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Foszoe
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PostPosted: Tue Mar 08, 2016 8:23 pm    Post subject: Moving from Gen kernel to manual kernels Reply with quote

Until this install on my laptop, I had always used manual kernel builds. Because I wanted a quicker start up, I went with Genkernel. Then . I built a manual kernel to begin streamlining for my specific computer using the configuration file from the genkernel.

Is there a way to get my manual kernel to run without calling the initramfs?
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szatox
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PostPosted: Tue Mar 08, 2016 8:47 pm    Post subject: Reply with quote

Yes. There is even way to get genkernel to work without initramfs.
The fact that genkernel builds one for you doesn't mean you must use it. Just remove it from bootloader's config to skip that part. Well, actually you will likely have to change a few other options too, but the most important part it root=<device> and init=<init script>.

Of course, if you don't want to use initramfs, your actual root must contain all files needed for system init. And it must be understandable by bootloader. This means no encryption, no lvm, no raid, nothing but plain disk with plain partition table and at most the optional parts like /home, /opt, /var and swap split out to other drives. And all necessary things must be built in kernel directly, and not as loadable modules. Like disk drive controller driver for example.

Btw, the most funny part is you can copy .config from genkernel and use it to build another kernel manually. It will work just as fine, though it won't create initramfs for you in the process.
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Tony0945
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PostPosted: Wed Mar 09, 2016 1:14 am    Post subject: Reply with quote

szatox wrote:
Btw, the most funny part is you can copy .config from genkernel and use it to build another kernel manually. It will work just as fine, though it won't create initramfs for you in the process.


Yes, that's what I did. As I recall, there is a kernel config item where you specify if there is an initramfs. Your video card driver should not be built in directly but remain as a module because X11 expects it to be a module. Just be sure there is framebuffer support built in directly. That's all that's needed before X.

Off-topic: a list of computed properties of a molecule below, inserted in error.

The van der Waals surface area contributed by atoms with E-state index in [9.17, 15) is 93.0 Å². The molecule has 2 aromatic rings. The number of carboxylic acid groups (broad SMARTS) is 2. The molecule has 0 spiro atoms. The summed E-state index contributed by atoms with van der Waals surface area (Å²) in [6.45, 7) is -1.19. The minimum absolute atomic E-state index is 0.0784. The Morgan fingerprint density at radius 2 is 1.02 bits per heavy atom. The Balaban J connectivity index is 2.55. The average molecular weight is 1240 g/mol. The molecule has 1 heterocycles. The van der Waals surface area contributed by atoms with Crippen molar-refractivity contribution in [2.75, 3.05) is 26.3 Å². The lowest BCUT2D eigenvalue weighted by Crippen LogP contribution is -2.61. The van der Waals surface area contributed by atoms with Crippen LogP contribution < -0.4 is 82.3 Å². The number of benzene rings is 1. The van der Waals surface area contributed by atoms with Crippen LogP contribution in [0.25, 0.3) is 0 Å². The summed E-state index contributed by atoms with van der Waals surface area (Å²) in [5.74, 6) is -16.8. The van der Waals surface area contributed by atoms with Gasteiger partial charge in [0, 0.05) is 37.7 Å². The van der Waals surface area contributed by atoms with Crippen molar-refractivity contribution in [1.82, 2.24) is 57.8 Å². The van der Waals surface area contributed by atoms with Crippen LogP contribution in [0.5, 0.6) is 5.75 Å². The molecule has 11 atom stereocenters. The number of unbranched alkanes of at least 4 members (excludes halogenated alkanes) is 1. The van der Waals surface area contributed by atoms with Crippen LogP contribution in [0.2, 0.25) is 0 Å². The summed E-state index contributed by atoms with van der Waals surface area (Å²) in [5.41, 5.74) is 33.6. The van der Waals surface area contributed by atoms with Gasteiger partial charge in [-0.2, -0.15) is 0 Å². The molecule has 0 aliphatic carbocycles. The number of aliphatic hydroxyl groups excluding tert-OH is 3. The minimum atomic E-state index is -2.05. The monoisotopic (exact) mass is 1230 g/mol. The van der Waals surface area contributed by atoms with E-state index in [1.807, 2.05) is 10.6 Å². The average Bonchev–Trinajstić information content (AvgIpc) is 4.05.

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Foszoe
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PostPosted: Sun Mar 13, 2016 10:28 pm    Post subject: Reply with quote

When grub sees an initramfs, does it add it to every kernel it finds in the /boot directory when it writes grub.cfg?

If so is it a matter of commenting it out or is there a more elegant method to handle it?

I have a simple /ext4 with /swap install. Is there any advantage to having a initramfs for me?

can multiple kernels use the same initramfs when the .config for each kernel is different?

Thanks for any assistance in helping me understand these two items.
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szatox
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PostPosted: Mon Mar 14, 2016 7:11 pm    Post subject: Reply with quote

Quote:
When grub sees an initramfs, does it add it to every kernel it finds in the /boot directory when it writes grub.cfg?
At my system every time I update kernel, grub legacy copies the current default and replaces name/label and paths to kernel and initramfs (leaving all other params the way they were)
It doesn't change any already existing entries.

Quote:
I have a simple /ext4 with /swap install. Is there any advantage to having a initramfs for me?
Never heard of those mountpoints. Neither swap nor root on a physical drive requires initramfs though.
Quote:
can multiple kernels use the same initramfs when the .config for each kernel is different?
Yes. Whether or not kernel can be used with initramfs depends on modules it needs. If you _need_ some kernel modules before root is accessible, you _must_ put them in your initramfs. Version of the modules must match kernel's version.
However, in most cases you can compile this code statically into the kernel instead of making them as modules. In this case kernel does not need modules from initramfs, so it will work whether the initramfs contains valid modules or not. And it would also work without initramfs at all, unless you need some userland tools (like lvm)
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